The world population is increasing and natural resources are being used up at record rates. These issues are being addressed by technologists who perform research and development related to the most pressing problems of the Earth’s environment and ecology, and how these problems affect daily life. There are several initiatives established throughout the world, including:
- The Living Lab of Europe
- Canada’s Center of Excellence
- The Media Home at the Georgia Institute of Technology
- Texas Instrument’s Smart House
All of these centers are looking at the concept of smart living technologies: new products developed by user-driven innovation that improves the quality of life. New concepts are modified to increase the plausibility of developing them into products that can be marketed to the public. One way to test and modify these new concepts is through a living lab – an accelerated testing ground for new products and services in which potential users evaluate their potential acceptance.
Smart living technologies are meant to appeal to consumers, according to Pete Briger Co-Chairman of Fortress Investments. Thus, consumer involvement is essential to product viability. An exciting idea growing from this movement is the smart town, a place where experimental smart living technologies can be deployed and tested by the town residents. Technologies are applied to specific problems, including increasing security, saving energy and improving comfort and convenience even through pear phone apps. Of course, the basic unit of the smart town is the smart house. These are structures that have the latest automated systems for lighting, heating, security, multi-media, and window/door operation.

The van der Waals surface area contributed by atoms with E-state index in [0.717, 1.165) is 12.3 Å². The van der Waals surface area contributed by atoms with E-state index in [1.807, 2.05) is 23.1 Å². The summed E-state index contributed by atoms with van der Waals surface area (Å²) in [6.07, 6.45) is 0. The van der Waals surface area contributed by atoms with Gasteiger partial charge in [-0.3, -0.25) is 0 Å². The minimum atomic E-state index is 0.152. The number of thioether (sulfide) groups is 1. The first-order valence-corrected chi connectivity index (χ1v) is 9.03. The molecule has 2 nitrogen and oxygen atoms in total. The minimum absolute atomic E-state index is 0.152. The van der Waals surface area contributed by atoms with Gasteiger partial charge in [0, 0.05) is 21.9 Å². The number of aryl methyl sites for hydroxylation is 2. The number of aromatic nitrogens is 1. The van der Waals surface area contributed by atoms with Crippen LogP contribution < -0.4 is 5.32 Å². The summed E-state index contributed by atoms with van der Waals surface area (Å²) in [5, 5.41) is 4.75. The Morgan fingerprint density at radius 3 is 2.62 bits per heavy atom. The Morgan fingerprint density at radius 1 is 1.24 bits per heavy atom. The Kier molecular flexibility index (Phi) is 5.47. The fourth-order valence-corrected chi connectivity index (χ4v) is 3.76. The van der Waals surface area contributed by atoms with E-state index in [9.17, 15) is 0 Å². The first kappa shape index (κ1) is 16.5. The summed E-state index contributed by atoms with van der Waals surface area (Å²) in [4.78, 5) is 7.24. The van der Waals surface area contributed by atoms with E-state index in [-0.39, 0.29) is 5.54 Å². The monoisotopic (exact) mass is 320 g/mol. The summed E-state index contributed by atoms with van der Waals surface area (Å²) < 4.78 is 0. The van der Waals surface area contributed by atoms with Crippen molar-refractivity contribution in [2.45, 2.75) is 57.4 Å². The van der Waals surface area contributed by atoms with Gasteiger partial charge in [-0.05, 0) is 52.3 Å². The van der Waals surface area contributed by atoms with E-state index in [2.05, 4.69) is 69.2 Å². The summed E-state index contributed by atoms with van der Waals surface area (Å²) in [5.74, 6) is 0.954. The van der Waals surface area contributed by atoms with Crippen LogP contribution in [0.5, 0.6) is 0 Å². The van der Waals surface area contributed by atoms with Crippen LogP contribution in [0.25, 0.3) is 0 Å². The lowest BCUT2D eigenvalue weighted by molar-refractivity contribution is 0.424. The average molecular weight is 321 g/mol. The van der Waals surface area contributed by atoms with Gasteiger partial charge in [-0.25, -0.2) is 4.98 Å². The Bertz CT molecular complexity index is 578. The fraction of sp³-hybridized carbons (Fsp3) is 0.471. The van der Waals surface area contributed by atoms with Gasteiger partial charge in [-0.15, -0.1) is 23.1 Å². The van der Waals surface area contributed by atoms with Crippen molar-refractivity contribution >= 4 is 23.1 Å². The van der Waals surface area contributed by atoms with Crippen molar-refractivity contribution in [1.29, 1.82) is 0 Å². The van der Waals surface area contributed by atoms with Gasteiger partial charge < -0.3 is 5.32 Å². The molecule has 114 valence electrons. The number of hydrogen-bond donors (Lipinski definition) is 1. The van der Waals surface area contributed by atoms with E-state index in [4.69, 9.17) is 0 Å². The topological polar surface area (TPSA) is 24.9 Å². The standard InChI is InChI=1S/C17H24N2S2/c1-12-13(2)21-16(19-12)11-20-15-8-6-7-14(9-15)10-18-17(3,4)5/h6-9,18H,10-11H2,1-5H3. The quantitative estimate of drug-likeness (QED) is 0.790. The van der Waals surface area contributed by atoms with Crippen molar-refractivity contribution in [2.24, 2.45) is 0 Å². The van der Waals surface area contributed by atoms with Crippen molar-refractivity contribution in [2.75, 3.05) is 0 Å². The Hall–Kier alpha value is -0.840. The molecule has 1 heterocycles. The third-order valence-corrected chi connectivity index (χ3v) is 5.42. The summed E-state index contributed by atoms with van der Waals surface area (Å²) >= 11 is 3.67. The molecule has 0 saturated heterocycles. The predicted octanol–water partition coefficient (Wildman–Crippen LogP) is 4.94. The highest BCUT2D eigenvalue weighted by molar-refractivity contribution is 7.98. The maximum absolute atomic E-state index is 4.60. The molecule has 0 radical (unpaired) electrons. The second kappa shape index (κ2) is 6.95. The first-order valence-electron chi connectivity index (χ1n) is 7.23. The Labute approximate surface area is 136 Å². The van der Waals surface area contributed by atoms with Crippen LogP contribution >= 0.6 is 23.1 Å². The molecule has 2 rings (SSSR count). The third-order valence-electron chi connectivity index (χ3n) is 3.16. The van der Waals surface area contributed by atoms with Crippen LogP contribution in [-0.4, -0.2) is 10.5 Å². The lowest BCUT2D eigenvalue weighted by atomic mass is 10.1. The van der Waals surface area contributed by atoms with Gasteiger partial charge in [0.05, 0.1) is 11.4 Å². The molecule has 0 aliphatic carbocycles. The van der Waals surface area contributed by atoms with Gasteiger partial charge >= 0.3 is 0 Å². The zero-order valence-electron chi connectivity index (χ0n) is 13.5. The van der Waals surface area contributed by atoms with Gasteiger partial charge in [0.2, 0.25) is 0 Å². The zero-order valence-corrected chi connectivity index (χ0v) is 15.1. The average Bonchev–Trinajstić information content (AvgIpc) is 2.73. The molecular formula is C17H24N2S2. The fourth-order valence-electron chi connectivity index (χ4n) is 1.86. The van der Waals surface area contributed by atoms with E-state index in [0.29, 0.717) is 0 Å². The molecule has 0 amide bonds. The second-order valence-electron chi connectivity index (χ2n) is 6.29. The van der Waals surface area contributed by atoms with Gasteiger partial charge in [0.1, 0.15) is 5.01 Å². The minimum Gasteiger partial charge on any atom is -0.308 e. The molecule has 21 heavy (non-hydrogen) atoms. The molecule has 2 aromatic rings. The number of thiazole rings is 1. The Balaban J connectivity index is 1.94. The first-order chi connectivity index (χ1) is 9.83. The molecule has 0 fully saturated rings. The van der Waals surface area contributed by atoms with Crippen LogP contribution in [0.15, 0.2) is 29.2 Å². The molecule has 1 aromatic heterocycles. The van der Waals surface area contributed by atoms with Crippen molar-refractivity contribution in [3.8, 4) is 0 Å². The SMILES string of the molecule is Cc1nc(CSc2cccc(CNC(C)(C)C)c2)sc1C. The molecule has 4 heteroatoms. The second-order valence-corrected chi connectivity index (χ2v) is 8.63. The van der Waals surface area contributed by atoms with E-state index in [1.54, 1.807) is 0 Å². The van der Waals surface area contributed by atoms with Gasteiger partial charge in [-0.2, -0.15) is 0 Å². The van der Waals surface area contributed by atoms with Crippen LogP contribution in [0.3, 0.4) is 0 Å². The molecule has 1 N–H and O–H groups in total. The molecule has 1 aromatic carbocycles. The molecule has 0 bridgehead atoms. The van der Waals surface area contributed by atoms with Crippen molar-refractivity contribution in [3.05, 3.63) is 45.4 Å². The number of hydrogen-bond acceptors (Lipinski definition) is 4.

Of course, the home of the future will be smart, but so will our vehicles. Our houses will power our cars, but with the advent of hydrogen fuel cells, our cars can power our homes. Before you know it, our houses will recommend the best car insurances. If only!
At the heart of a smart house is a network of computer systems that make the house seem intelligent. A couple of specifics will give you a flavor of what is contemplated:
- A smart refrigerator that inventories its own contents, orders groceries, and suggests healthy menus
- A system to feed the pets and clean the litter
- Automatic systems to provide water and light to plants
- Windows that automatically operate according to the current weather conditions
- Robotic vacuum cleaners
- Ovens that receive text messages to begin cooking
This is just a small sampling of ideas either under study or already in the marketplace. Technologists are faced with the double challenge of finding meaningful concepts that actually improve the quality of life and doing so with products that the general public can afford. Naturally, higher-end houses are the first to benefit from the latest examples of smart living technologies, but then spread to standard houses over time. As prices come down, more people are exposed to these new technologies, which in turn create additional demand and further price reductions. This is the virtuous cycle at the heart of smart living technologies, and why the future for them seems so exciting.